Considering the resumes of his practice partners, Lytle has a right to feel that way.
Each day in the Bulldogs' room, Lytle, the top-ranked heavyweight in Division III, encounters a daunting challenge, be it a former state champion, or maybe even a past national champion. And that's to say nothing of the old man strength those guys have since developed.
So it's easy to see why Lytle feels like he "just won state" when he secures one of those coveted two-point takedowns.
But Lytle's moment to celebrate doesn't last long.
"We don't let them take us down, but we joke and say it's a confidence builder whenever they do," Swanton head coach Greg Hallett said.
Twice a state place winner, Lytle, a junior, hopes to sense a legitimate feeling of winning a state championship next month in Columbus.
Holder of a 25-0 record, Lytle has almost been unchallenged. Twenty of his bouts ended in pin, and Hallett has mandated that Lytle score no fewer than four takedowns before being permitted to work for a pin.
In his yearly Ohio high school wrestling forecast, Brian Brakeman picks Lytle to capture the state title, adding that the 265-pounder is "very big, very strong, and very athletic."
And very blessed, with an unreal group of practice partners, many of them volunteers, all of them upper weights:
- Dean Taylor, a two-time state champion at Delta, later winning two junior college national championships
- Adam Sintobin, a state champion at Delta
- Mark Nagel, twice a state runner-up at Delta
- Hallett, a state place winner at Swanton
- Xavier Taylor, twice a state place winner for Swanton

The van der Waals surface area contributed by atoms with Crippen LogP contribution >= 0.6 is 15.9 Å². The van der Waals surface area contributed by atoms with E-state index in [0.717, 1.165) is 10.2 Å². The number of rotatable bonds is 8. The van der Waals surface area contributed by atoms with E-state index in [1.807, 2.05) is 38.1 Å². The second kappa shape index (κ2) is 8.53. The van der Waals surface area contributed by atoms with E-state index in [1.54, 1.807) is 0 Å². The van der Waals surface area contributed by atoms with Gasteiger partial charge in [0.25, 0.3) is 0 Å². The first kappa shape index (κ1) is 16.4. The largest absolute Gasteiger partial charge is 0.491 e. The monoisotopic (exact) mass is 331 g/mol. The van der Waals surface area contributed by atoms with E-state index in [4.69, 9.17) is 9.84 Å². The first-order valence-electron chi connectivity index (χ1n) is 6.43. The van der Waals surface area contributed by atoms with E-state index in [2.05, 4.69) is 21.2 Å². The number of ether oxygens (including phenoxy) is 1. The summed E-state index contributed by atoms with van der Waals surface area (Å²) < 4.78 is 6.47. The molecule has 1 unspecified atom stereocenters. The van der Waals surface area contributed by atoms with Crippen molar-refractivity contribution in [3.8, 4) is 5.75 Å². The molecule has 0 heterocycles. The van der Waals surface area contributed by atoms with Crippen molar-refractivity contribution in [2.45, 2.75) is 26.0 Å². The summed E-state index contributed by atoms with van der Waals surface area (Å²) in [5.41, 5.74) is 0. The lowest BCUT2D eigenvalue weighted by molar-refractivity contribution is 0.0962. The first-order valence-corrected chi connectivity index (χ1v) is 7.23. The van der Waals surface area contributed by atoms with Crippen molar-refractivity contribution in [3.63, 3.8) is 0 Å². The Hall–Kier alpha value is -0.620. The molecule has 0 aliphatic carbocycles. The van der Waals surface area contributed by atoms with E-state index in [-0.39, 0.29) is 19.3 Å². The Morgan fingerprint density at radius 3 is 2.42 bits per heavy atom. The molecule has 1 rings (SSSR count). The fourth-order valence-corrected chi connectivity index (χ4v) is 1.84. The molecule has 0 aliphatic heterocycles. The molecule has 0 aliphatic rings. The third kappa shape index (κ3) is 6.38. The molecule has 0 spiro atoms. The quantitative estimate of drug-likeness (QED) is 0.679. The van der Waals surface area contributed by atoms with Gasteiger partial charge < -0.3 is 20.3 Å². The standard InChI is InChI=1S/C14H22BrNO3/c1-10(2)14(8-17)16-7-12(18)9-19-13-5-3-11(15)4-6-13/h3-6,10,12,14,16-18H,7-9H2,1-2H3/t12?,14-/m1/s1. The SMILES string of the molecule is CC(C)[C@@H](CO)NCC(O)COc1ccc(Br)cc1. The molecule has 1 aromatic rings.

- Assistant coach Bill Urban, a former University of Toledo wrestler
- Lytle's teammate Derek Johnson, a 215-pound state qualifier.
"He gets pushed harder in the room than really, anywhere else, just because of the tough alumni that come back in and work with him," Hallett said.
Lytle could be challenged at the district tournament, held at Owens Community College, where he may encounter second-ranked Clint Endicott of Crestview, whom Lytle pinned in last year's district final, and Huron's third-ranked Nino Majoy, whom Lytle beat 8-1 in a match this year that extended into the ultimate tiebreaker.
The score was tied 1-1 after 7 minutes, 30 seconds. Then Lytle went berserk on top, racking up several back points over 30 seconds.
Last month Lytle notched his 100th career win, and last week senior teammate Tom Leahey (160) did the same. Entering the season, only two wrestlers in program history had achieved the feat, but Johnson (98 wins) should become the third to do it this season, on Saturday at the Northwest Ohio Athletic League tournament at Archbold.
Lytle is a solid bet to join Jeff Reiner (1982) and Greg Goad (1983) as Swanton state champions.
He was a serious contender last year, but in a scoreless semifinal bout Lytle was thrown from his feet to his back and pinned.
He responded well, winning two matches in the consolation draw, including a pin of just 12 seconds in the third place final.
The big-picture goal for this year is simple: finish the season unbeaten. Smaller goals include those precious takedowns at practice.
"All of my coaches are really hard, they push me to the limit," Lytle said.
"They're the best coaches ever. Derek is a hard partner too. If it wasn't for them, I probably wouldn't be here right now."
Contact Ryan Autullo at: email@example.com or 419-724-6160.